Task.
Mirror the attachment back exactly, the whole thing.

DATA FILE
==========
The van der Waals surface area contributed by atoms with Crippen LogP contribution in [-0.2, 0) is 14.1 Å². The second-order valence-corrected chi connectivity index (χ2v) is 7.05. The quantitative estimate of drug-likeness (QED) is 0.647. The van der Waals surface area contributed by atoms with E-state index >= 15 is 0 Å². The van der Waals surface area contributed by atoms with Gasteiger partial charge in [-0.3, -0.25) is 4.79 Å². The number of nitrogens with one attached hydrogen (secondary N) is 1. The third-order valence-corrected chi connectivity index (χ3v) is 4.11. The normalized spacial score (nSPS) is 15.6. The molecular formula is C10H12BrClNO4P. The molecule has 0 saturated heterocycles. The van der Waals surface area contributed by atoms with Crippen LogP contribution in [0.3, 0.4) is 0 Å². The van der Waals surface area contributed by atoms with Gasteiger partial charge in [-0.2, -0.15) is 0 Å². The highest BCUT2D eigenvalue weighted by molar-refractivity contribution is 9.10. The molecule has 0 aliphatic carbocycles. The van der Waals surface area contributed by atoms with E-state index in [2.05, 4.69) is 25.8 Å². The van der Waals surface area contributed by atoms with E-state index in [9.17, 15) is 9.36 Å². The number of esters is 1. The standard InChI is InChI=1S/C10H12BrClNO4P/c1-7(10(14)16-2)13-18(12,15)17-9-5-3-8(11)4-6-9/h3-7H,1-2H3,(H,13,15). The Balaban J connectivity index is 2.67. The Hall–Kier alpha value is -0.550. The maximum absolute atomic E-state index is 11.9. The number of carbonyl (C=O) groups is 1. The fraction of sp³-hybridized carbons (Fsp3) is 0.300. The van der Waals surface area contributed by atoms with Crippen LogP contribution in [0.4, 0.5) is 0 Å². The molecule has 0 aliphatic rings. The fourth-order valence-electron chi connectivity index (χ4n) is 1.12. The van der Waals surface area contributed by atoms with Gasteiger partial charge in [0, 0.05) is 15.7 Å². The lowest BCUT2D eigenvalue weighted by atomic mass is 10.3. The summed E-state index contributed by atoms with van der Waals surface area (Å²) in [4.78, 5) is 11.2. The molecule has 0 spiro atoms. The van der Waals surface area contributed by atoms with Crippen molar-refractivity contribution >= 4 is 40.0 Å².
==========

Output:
The van der Waals surface area contributed by atoms with Crippen LogP contribution in [-0.2, 0) is 14.1 Å². The second-order valence-corrected chi connectivity index (χ2v) is 7.05. The quantitative estimate of drug-likeness (QED) is 0.647. The van der Waals surface area contributed by atoms with E-state index >= 15 is 0 Å². The van der Waals surface area contributed by atoms with Gasteiger partial charge in [-0.3, -0.25) is 4.79 Å². The number of nitrogens with one attached hydrogen (secondary N) is 1. The third-order valence-corrected chi connectivity index (χ3v) is 4.11. The normalized spacial score (nSPS) is 15.6. The molecular formula is C10H12BrClNO4P. The molecule has 0 saturated heterocycles. The van der Waals surface area contributed by atoms with Crippen LogP contribution in [0.3, 0.4) is 0 Å². The van der Waals surface area contributed by atoms with Gasteiger partial charge in [-0.2, -0.15) is 0 Å². The highest BCUT2D eigenvalue weighted by molar-refractivity contribution is 9.10. The molecule has 0 aliphatic carbocycles. The van der Waals surface area contributed by atoms with E-state index in [2.05, 4.69) is 25.8 Å². The van der Waals surface area contributed by atoms with E-state index in [9.17, 15) is 9.36 Å². The number of esters is 1. The standard InChI is InChI=1S/C10H12BrClNO4P/c1-7(10(14)16-2)13-18(12,15)17-9-5-3-8(11)4-6-9/h3-7H,1-2H3,(H,13,15). The Balaban J connectivity index is 2.67. The Hall–Kier alpha value is -0.550. The maximum absolute atomic E-state index is 11.9. The number of carbonyl (C=O) groups is 1. The fraction of sp³-hybridized carbons (Fsp3) is 0.300. The van der Waals surface area contributed by atoms with Crippen LogP contribution in [0.4, 0.5) is 0 Å². The molecule has 0 aliphatic rings. The fourth-order valence-electron chi connectivity index (χ4n) is 1.12. The van der Waals surface area contributed by atoms with Gasteiger partial charge in [0, 0.05) is 15.7 Å². The lowest BCUT2D eigenvalue weighted by atomic mass is 10.3. The summed E-state index contributed by atoms with van der Waals surface area (Å²) in [4.78, 5) is 11.2. The molecule has 0 spiro atoms. The van der Waals surface area contributed by atoms with Crippen molar-refractivity contribution >= 4 is 40.0 Å².